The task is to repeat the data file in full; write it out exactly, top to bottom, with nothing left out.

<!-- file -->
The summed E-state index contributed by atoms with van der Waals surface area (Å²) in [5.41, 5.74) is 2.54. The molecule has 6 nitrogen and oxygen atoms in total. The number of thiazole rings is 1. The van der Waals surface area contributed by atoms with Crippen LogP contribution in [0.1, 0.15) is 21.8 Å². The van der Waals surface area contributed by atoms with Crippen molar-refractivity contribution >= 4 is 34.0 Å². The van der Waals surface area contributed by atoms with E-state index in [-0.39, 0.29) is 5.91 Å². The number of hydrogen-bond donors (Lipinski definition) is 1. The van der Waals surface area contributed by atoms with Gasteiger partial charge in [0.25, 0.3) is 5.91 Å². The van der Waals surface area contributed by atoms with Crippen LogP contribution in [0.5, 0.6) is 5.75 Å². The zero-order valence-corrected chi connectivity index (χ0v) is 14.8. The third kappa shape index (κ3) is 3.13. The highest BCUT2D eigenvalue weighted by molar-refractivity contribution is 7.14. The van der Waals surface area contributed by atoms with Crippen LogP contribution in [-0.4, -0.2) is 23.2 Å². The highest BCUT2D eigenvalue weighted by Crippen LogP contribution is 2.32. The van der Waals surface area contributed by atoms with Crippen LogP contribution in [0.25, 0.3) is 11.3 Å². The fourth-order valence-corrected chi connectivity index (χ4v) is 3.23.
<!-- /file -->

The summed E-state index contributed by atoms with van der Waals surface area (Å²) in [5.41, 5.74) is 2.54. The molecule has 6 nitrogen and oxygen atoms in total. The number of thiazole rings is 1. The van der Waals surface area contributed by atoms with Crippen LogP contribution in [0.1, 0.15) is 21.8 Å². The van der Waals surface area contributed by atoms with Crippen molar-refractivity contribution >= 4 is 34.0 Å². The van der Waals surface area contributed by atoms with E-state index in [-0.39, 0.29) is 5.91 Å². The number of hydrogen-bond donors (Lipinski definition) is 1. The van der Waals surface area contributed by atoms with Gasteiger partial charge in [0.25, 0.3) is 5.91 Å². The van der Waals surface area contributed by atoms with Crippen LogP contribution in [0.5, 0.6) is 5.75 Å². The zero-order valence-corrected chi connectivity index (χ0v) is 14.8. The third kappa shape index (κ3) is 3.13. The highest BCUT2D eigenvalue weighted by molar-refractivity contribution is 7.14. The van der Waals surface area contributed by atoms with Crippen LogP contribution in [-0.4, -0.2) is 23.2 Å². The highest BCUT2D eigenvalue weighted by Crippen LogP contribution is 2.32. The van der Waals surface area contributed by atoms with Crippen LogP contribution in [0.25, 0.3) is 11.3 Å². The fourth-order valence-corrected chi connectivity index (χ4v) is 3.23.